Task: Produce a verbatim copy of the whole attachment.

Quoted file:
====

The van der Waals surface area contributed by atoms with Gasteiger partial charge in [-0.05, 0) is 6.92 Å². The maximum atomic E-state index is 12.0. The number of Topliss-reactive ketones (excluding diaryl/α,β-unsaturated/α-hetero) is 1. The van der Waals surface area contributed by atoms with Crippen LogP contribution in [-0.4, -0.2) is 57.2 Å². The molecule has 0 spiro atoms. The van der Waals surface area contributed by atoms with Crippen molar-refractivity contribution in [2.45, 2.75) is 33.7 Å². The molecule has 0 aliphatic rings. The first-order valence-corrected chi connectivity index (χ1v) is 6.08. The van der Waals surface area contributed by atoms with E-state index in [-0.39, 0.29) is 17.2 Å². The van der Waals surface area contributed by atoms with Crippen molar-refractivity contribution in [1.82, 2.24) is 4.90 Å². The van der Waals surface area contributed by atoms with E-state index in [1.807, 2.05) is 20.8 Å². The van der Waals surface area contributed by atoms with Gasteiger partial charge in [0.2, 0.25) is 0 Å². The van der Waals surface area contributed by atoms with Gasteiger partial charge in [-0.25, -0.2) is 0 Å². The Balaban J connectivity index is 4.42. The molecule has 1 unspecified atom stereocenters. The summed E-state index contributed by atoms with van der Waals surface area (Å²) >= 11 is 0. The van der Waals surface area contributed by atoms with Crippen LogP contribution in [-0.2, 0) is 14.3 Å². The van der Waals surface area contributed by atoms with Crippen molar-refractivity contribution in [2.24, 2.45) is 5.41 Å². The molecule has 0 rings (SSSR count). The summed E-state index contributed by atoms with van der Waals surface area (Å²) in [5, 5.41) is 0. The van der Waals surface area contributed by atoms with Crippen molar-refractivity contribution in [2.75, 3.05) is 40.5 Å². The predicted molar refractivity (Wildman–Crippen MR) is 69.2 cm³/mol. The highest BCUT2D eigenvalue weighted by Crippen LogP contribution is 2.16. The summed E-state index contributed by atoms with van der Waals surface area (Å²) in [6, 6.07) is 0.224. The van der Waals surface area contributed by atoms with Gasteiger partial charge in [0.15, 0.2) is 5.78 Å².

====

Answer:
The van der Waals surface area contributed by atoms with Gasteiger partial charge in [-0.05, 0) is 6.92 Å². The maximum atomic E-state index is 12.0. The number of Topliss-reactive ketones (excluding diaryl/α,β-unsaturated/α-hetero) is 1. The van der Waals surface area contributed by atoms with Crippen LogP contribution in [-0.4, -0.2) is 57.2 Å². The molecule has 0 spiro atoms. The van der Waals surface area contributed by atoms with Crippen molar-refractivity contribution in [2.45, 2.75) is 33.7 Å². The molecule has 0 aliphatic rings. The first-order valence-corrected chi connectivity index (χ1v) is 6.08. The van der Waals surface area contributed by atoms with E-state index in [-0.39, 0.29) is 17.2 Å². The van der Waals surface area contributed by atoms with Crippen molar-refractivity contribution in [1.82, 2.24) is 4.90 Å². The van der Waals surface area contributed by atoms with E-state index in [1.807, 2.05) is 20.8 Å². The van der Waals surface area contributed by atoms with Gasteiger partial charge in [0.2, 0.25) is 0 Å². The van der Waals surface area contributed by atoms with Gasteiger partial charge in [-0.25, -0.2) is 0 Å². The Balaban J connectivity index is 4.42. The molecule has 1 unspecified atom stereocenters. The summed E-state index contributed by atoms with van der Waals surface area (Å²) >= 11 is 0. The van der Waals surface area contributed by atoms with Crippen LogP contribution in [-0.2, 0) is 14.3 Å². The van der Waals surface area contributed by atoms with Crippen molar-refractivity contribution in [2.24, 2.45) is 5.41 Å². The molecule has 0 rings (SSSR count). The summed E-state index contributed by atoms with van der Waals surface area (Å²) in [5, 5.41) is 0. The van der Waals surface area contributed by atoms with Crippen molar-refractivity contribution in [2.75, 3.05) is 40.5 Å². The predicted molar refractivity (Wildman–Crippen MR) is 69.2 cm³/mol. The highest BCUT2D eigenvalue weighted by Crippen LogP contribution is 2.16. The summed E-state index contributed by atoms with van der Waals surface area (Å²) in [6, 6.07) is 0.224. The van der Waals surface area contributed by atoms with Gasteiger partial charge in [0.15, 0.2) is 5.78 Å².